Last evening, when I emerged from the fog bank, I almost ran down the road worker holding the stop sign.
Soon after I had left Thunder Bay in late afternoon, driving north, I encountered stretches of fog which sometimes reduced visibility to thirty or forty metres. Otherwise, the highway was mostly clear under low ceilings.
North of Nipigon, when the hilly section began, I heeded the caution to slow down for road construction but there seemed to be no activity. The day before, I had breezed by the same caution going to TBay and there hadn’t been a single construction machine in sight let alone human beings.
So when a figure loomed out of the fog, I braked sharply. I sensed rather than saw the hazy figure waving a sign.
I immediately rolled down the passenger window (if “rolled down” is the term one uses nowadays for opening a car window by pressing a button) and raised my voice: “I didn’t see you! You’re almost invisible,” and in my next breath, “Who’s your boss?”
Surprised out of his stupor, the worker blurted out, “Brad!”
I knew the road worker wasn’t to blame but I had every intention of chewing out Brad, his supervisor.
On the rest of the drive home, I cast my mind over times when I had lodged a complaint about some road hazard or case of dangerous driving or even of dangerous pedestering (if there is such a word).
Not long ago I recalled stopping at the Greenstone OPP detachment to warn of a dangerous practice. Pedestrians were walking on the shoulder, backs to traffic, on a walk to Ottawa. (See my post WALK THE RIGHT WAY, http://bit.ly/2KeceRU ). I approached the constable on duty and pointed out the walkers were breaking the law by not walking on the shoulder facing traffic. The constable responded that he wasn’t aware of any such law. Nevertheless, he said he would monitor the situation. He never got back to me so I don’t know what he did, but anyway, nobody died.
I looked up the Ontario statute with regard to pedestrians and lo and behold, there is such a law.
Another time in stormy winter weather, just south of Beardmore, a semi passed me on a curve and crowded me onto the shoulder. I had to brake hard to avoid mowing down guard rails. I was really scared. So I sped up and followed him in dangerous conditions all the way to Nipigon so that I could report him at the detachment. This is one case when I did get feedback. The OPP said there were two drivers and neither would admit to being behind the wheel. However, later the police told me they had notified their Vancouver-based company and were assured the boss would take action. Again, nobody died on that trip.
On another trip, I almost did die. Just south of Jellicoe, coming around a sharp curve, I met two transports. Together. Side by side. I managed to slip by between the pavement and the guard rails. At the next opportunity I bought a dashcan. I swore that next time my family and friends would have a record of how I died. I fondly believed that my camera would survive any head-on collision with a transport.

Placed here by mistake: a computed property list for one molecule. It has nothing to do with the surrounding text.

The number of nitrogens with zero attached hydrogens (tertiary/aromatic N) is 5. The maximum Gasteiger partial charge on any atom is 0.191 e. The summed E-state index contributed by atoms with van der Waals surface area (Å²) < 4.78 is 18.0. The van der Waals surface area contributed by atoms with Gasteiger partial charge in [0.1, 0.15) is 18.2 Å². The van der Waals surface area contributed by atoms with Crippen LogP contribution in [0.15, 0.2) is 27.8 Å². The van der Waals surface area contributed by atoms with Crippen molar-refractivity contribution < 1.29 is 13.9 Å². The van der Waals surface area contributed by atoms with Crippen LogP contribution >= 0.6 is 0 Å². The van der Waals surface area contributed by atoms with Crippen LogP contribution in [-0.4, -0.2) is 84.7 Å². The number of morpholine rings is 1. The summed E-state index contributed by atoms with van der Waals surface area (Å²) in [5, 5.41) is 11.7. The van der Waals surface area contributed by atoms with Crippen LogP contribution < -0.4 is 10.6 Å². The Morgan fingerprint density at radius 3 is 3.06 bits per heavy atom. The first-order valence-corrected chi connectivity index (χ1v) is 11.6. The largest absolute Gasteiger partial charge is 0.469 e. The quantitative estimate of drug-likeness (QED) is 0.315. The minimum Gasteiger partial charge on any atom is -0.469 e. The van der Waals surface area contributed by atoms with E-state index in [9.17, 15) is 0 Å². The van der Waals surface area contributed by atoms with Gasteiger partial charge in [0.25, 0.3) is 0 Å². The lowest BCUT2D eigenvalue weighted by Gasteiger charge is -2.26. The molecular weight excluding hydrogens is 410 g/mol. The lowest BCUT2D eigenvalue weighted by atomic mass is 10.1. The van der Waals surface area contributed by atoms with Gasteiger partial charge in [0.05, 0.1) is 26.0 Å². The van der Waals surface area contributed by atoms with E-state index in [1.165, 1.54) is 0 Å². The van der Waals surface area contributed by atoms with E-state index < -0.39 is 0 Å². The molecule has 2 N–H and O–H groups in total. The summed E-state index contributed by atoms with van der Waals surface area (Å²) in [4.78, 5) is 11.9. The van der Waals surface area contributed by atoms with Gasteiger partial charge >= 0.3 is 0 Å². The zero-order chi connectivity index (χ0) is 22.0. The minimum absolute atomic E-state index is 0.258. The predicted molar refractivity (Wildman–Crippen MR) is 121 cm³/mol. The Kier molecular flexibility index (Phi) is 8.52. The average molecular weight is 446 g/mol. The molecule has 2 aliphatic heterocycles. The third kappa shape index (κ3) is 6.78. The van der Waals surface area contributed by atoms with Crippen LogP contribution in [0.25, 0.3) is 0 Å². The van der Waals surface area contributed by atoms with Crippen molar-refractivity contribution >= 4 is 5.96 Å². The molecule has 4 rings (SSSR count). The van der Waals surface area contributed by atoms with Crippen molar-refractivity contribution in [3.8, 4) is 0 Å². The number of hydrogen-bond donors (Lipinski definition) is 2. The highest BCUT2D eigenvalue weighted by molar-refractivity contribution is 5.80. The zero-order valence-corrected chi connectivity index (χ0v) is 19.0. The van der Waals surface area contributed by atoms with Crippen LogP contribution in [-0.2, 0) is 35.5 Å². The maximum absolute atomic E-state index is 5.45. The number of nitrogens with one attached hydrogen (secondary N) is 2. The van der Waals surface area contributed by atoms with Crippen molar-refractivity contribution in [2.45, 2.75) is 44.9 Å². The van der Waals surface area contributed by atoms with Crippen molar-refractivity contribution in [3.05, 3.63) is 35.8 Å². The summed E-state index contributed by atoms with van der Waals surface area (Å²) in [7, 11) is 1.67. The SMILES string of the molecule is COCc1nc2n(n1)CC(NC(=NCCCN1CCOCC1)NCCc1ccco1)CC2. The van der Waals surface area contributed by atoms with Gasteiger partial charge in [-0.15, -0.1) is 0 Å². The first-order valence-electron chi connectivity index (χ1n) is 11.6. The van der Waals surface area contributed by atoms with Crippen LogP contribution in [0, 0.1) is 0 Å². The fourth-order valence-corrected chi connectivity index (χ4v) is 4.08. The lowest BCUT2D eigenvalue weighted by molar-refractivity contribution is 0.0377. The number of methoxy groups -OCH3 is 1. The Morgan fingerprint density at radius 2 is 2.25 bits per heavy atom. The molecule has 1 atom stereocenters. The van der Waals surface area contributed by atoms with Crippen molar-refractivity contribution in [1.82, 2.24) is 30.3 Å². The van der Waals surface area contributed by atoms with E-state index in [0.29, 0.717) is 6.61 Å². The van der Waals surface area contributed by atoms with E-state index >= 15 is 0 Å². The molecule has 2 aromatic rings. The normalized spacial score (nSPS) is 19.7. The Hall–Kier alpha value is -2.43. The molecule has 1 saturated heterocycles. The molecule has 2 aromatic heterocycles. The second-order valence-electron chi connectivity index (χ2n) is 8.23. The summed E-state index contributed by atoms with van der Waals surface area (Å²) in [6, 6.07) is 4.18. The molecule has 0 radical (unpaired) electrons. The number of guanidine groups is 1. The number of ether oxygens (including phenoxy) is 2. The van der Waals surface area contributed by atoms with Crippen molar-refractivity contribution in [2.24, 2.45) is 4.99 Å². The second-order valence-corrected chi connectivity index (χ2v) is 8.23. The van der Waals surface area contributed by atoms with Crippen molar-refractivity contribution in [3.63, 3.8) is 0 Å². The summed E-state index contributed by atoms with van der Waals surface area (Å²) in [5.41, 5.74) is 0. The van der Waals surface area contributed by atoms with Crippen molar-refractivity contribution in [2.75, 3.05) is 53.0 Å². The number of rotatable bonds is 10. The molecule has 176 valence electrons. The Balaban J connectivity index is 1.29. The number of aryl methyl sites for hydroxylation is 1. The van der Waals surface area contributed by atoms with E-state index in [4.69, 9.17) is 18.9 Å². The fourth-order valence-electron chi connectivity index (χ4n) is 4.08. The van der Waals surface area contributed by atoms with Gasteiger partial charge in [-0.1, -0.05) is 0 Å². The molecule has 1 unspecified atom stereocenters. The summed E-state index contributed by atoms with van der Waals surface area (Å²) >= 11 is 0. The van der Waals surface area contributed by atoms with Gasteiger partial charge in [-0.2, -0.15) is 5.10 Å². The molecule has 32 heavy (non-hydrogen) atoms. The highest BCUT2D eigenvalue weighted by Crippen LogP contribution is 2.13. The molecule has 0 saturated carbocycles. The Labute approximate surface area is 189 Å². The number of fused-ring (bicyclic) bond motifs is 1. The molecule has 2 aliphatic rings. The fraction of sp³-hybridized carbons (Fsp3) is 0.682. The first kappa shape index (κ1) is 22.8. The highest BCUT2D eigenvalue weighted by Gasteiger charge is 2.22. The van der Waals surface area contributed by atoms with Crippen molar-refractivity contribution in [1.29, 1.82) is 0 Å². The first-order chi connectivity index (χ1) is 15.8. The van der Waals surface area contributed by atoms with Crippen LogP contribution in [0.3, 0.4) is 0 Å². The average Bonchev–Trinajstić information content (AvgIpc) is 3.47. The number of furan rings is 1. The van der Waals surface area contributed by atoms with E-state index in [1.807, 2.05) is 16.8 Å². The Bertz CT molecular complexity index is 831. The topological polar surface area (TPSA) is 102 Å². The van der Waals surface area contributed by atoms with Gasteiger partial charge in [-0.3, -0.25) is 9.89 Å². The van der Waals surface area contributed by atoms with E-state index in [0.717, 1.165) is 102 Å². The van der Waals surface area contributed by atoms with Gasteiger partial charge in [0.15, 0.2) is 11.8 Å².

I didn’t blow the whistle that time ̶ what was the point? It was all over in seven seconds. (See my post SEVEN SECONDS TO LIVE, http://bit.ly/31V6k0N . This post is my whistle.)
Some years ago, just east of Kenora, I encountered a big truck hauling a big trailer piled high with loose debris. The pile was canted to one side, the side I was meeting the truck on. I pulled over when I could and called the situation in. After the usual barrage of questions about who I was and where I was and what I was complaining about and what was the maiden name of my deceased aunt, I continued my journey. I had a vision of the truck toppling over at a curve, obliterating sundry tourists and the odd Volkswagen.
Over the next twenty-four hours, I monitored the newspapers and broadcasts out of Winnipeg. Not a word. Apparently, nobody died.
So, yesterday, when the road worker gave me the go-head, I drove slowly down the hill towards the flashing lights and the blurry machines and pulled over for a guy in a hard hat. Yes, he was Brad. What did I mean I couldn’t see him. He glanced up the hill where I’m sure he couldn’t even see the worker he was supervising. Oh, he said, the fog. Yes, I said, the fog. Well, he said, we’re just about finished here.
I drove on. He walked on. Ruminating on the incident, I concluded the road worker has not in a fog bank but in a low-lying cloud. For one thing, the mist was lighter in the hollow where the road gang was working, and in my experience, fog congregates in the low spots.
Still, whether in a fog or in a cloud, the worker had been practically invisible.
I’m so glad I stopped in time.
I’m so glad nobody died this time.
And for reporting another dangerous situation, I got, as usual, no feedback.
Call me a Nervous Nellie or just a crank, but . . .
I’m so glad I blew my whistle.